I'm starting to catch the Jiu-Jitsu bug again.  I have loved Judo since my first class, have put a decent amount of thought and effort into it and have indeed made some real improvements.  That said, for what ever reason, it doesn't come to me as naturally as to some.  From a fight strategy point of view I think Judo has some very effective approaches and I think the importance of the ability to effectively take someone down and get into a dominant position is becoming more apparent as MMA evolves.  Ground work, whether you call it Jiu-Jitsu or Judo newaza, does come more naturally to me.  Don't get me wrong, I'm no great player or anything and I get handled pretty easily by the higher belts, but I think that the fluidity and transitions come to me more easily.

Ray Casias taught the Jiu-Jitsu class last night.  He stepped through a method of breaking the closed guard by standing up.  Once the guard is broken the opponent would probably seek a De La Riva Guard.  He then  showed a couple different passes from that position.  I took away a couple simple things on breaking the guard that I was not previously doing.  First and was immobilizing the hand of your opponent on the same side you are standing up on.  If I am standing from a kneeling position starting with my left foot, I want to trap my opponents right hand so that he can not attack that leg.  The second leg up needs to hide behind the opponents butt so that it can't be easily reaped.  When it comes time to peal the opponents guard off of your torso it is important to switch hands and keeping the opponents right hand trapped.  These little details make a huge difference in whether your technique will be successful or not and Ray breaks down these details very very well.  I worked with some great guys last night and they were very helpful.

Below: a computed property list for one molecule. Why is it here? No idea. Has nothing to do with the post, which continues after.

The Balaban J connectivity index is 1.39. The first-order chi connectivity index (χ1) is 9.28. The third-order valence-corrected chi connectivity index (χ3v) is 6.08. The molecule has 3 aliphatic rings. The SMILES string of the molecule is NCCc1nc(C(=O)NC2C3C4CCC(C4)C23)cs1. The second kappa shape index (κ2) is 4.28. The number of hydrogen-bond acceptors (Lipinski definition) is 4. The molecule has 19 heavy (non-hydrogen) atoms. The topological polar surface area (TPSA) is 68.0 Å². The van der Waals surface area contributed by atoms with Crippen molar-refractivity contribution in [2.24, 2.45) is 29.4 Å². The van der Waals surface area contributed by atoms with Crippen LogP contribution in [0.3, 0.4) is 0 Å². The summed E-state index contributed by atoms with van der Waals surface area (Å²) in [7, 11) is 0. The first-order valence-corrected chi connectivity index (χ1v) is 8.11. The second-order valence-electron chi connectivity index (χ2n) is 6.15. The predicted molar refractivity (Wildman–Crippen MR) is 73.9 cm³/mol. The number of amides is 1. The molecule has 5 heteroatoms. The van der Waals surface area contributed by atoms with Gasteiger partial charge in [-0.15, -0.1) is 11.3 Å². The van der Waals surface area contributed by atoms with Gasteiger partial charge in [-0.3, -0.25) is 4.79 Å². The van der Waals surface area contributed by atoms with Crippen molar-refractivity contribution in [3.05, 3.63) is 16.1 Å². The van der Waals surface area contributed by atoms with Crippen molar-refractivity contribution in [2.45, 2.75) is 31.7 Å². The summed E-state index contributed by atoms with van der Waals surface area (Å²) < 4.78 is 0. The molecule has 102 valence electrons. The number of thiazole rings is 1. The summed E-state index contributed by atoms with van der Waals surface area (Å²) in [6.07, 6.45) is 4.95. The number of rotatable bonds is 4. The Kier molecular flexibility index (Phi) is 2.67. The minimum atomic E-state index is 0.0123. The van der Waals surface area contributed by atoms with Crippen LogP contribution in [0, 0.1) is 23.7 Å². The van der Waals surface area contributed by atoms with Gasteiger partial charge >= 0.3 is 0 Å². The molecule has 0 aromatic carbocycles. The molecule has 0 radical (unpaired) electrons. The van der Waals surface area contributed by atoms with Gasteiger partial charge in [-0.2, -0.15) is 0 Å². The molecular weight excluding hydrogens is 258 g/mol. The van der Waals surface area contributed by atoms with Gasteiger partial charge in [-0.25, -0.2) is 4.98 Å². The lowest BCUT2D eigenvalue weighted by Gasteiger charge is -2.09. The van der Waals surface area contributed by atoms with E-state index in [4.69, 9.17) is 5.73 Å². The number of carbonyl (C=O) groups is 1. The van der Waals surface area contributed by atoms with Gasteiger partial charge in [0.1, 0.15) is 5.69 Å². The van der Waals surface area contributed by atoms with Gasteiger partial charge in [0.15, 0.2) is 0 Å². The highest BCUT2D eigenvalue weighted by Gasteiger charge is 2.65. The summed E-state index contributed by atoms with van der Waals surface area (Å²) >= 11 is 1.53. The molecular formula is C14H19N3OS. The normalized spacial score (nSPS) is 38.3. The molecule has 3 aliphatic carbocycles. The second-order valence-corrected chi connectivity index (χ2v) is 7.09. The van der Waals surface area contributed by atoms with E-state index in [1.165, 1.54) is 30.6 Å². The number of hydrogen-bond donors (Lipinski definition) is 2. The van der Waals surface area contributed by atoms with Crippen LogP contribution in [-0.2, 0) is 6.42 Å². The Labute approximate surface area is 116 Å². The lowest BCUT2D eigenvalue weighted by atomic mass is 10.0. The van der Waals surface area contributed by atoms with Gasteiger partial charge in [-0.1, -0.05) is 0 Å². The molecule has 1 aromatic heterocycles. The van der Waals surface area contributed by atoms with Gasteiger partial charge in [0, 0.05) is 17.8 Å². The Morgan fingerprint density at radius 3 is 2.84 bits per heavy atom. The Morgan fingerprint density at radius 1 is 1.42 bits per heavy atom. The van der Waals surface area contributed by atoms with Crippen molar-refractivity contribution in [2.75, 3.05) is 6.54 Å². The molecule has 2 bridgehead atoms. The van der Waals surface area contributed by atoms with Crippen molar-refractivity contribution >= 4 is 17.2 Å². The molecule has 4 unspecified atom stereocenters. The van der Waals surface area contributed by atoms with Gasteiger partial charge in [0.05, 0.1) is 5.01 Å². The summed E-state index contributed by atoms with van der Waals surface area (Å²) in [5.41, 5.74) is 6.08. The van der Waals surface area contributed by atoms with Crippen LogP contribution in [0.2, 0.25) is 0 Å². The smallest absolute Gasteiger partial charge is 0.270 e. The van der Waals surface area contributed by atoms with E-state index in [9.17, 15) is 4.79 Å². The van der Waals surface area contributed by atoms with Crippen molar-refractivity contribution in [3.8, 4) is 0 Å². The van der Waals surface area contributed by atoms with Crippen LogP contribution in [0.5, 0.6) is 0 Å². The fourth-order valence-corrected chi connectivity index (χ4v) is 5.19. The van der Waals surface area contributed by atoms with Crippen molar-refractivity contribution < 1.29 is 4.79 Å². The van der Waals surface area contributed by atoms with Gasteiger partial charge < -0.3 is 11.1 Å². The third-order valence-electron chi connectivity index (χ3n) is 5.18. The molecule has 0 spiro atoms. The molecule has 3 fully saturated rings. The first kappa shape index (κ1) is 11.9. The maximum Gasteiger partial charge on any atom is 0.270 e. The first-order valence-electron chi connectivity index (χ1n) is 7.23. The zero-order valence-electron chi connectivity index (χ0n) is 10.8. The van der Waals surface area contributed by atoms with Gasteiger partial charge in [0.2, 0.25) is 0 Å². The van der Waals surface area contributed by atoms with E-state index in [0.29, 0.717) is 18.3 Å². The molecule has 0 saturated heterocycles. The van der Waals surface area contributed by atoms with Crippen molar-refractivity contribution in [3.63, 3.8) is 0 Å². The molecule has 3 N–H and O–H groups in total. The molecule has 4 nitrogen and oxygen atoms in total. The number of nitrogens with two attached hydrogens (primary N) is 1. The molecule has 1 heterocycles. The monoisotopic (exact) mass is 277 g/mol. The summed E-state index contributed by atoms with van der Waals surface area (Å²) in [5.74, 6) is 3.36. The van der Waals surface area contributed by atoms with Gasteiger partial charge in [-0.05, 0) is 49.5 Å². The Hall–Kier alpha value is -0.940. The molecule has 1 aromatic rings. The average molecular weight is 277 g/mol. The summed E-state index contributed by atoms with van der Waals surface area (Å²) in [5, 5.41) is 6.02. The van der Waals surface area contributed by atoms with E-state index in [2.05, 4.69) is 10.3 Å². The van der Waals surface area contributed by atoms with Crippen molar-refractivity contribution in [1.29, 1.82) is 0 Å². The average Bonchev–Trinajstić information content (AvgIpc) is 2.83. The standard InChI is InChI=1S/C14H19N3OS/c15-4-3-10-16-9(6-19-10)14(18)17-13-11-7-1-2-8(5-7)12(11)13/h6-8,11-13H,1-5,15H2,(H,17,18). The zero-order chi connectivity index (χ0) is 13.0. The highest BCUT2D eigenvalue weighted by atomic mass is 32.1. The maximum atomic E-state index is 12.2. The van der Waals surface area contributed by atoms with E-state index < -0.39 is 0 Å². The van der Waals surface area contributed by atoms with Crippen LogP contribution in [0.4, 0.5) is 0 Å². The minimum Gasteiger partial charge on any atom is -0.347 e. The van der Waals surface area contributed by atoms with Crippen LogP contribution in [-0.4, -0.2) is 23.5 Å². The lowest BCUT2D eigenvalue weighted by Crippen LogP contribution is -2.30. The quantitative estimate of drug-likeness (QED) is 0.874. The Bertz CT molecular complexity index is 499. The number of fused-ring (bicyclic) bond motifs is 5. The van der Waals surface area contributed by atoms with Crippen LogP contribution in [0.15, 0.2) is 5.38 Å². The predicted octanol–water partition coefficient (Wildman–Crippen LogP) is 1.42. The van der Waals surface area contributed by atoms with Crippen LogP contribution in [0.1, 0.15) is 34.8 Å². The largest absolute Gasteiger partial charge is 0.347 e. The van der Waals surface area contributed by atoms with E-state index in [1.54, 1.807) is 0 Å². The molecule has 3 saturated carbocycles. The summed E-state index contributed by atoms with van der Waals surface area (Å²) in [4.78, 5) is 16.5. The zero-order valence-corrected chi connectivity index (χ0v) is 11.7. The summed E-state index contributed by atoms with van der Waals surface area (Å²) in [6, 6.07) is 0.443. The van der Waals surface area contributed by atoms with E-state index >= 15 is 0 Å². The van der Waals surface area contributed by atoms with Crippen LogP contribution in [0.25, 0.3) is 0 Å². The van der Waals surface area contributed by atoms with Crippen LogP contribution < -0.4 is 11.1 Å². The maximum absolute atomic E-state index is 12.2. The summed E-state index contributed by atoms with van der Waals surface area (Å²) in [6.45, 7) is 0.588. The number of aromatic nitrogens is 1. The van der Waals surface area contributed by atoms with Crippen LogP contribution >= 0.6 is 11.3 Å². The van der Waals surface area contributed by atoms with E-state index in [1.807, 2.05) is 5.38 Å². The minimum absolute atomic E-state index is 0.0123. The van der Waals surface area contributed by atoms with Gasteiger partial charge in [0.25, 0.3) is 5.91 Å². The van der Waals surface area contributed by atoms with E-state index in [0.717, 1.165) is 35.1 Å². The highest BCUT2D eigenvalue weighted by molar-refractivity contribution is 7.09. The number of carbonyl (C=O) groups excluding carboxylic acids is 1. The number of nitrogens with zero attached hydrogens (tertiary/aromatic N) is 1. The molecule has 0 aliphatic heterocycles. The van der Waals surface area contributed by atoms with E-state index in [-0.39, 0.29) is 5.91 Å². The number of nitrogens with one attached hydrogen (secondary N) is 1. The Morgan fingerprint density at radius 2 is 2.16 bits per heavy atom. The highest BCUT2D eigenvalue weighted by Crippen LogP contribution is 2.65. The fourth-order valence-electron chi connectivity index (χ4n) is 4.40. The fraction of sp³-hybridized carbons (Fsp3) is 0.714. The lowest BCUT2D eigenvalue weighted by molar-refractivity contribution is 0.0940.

Next I took the 2 hour Judo class that Terry Spencer was teaching.  I admit it is going to take me a bit to get my focus back coming off a Jiu-Jitsu class but as I get in better shape it will get easier.   We did Uchi-chomies which really I didn't do very well.  We worked on Okuri Ashi Hari and different entrances to it.  Again there is a lot of timing involved in this.  Here is a link to a description of the throw.